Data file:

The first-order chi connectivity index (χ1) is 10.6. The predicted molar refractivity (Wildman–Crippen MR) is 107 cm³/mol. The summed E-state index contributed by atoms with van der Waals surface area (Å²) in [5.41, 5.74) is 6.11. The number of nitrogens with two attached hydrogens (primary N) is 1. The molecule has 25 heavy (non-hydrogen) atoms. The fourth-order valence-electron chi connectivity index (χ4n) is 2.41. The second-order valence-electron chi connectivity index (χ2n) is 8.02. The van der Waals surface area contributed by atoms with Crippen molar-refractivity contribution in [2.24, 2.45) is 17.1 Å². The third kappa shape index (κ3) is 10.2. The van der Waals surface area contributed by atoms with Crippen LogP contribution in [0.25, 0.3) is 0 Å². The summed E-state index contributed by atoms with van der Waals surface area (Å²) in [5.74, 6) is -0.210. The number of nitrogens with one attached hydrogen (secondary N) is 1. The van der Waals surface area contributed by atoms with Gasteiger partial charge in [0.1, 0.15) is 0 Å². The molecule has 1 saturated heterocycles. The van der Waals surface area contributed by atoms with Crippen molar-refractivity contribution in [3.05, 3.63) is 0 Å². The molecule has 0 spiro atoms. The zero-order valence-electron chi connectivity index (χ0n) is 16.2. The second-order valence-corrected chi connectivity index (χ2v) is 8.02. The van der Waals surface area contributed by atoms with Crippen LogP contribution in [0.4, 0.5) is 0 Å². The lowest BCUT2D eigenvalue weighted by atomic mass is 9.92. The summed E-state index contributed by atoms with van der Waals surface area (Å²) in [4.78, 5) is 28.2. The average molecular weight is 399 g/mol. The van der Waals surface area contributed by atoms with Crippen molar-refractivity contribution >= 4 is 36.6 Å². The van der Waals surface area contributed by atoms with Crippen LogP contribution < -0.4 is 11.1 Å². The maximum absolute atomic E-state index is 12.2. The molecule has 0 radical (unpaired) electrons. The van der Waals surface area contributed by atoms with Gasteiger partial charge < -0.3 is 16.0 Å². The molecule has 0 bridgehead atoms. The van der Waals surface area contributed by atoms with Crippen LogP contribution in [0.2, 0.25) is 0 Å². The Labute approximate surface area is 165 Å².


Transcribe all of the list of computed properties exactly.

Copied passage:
The first-order chi connectivity index (χ1) is 10.6. The predicted molar refractivity (Wildman–Crippen MR) is 107 cm³/mol. The summed E-state index contributed by atoms with van der Waals surface area (Å²) in [5.41, 5.74) is 6.11. The number of nitrogens with two attached hydrogens (primary N) is 1. The molecule has 25 heavy (non-hydrogen) atoms. The fourth-order valence-electron chi connectivity index (χ4n) is 2.41. The second-order valence-electron chi connectivity index (χ2n) is 8.02. The van der Waals surface area contributed by atoms with Crippen molar-refractivity contribution in [2.24, 2.45) is 17.1 Å². The third kappa shape index (κ3) is 10.2. The van der Waals surface area contributed by atoms with Crippen LogP contribution in [0.25, 0.3) is 0 Å². The summed E-state index contributed by atoms with van der Waals surface area (Å²) in [5.74, 6) is -0.210. The number of nitrogens with one attached hydrogen (secondary N) is 1. The van der Waals surface area contributed by atoms with Gasteiger partial charge in [0.1, 0.15) is 0 Å². The molecule has 1 saturated heterocycles. The van der Waals surface area contributed by atoms with Crippen molar-refractivity contribution in [3.05, 3.63) is 0 Å². The molecule has 0 spiro atoms. The zero-order valence-electron chi connectivity index (χ0n) is 16.2. The second-order valence-corrected chi connectivity index (χ2v) is 8.02. The van der Waals surface area contributed by atoms with Crippen LogP contribution in [0.4, 0.5) is 0 Å². The lowest BCUT2D eigenvalue weighted by atomic mass is 9.92. The summed E-state index contributed by atoms with van der Waals surface area (Å²) in [4.78, 5) is 28.2. The average molecular weight is 399 g/mol. The van der Waals surface area contributed by atoms with Crippen molar-refractivity contribution >= 4 is 36.6 Å². The van der Waals surface area contributed by atoms with Crippen LogP contribution < -0.4 is 11.1 Å². The maximum absolute atomic E-state index is 12.2. The molecule has 0 radical (unpaired) electrons. The van der Waals surface area contributed by atoms with Gasteiger partial charge < -0.3 is 16.0 Å². The molecule has 0 bridgehead atoms. The van der Waals surface area contributed by atoms with Crippen LogP contribution in [0.2, 0.25) is 0 Å². The Labute approximate surface area is 165 Å².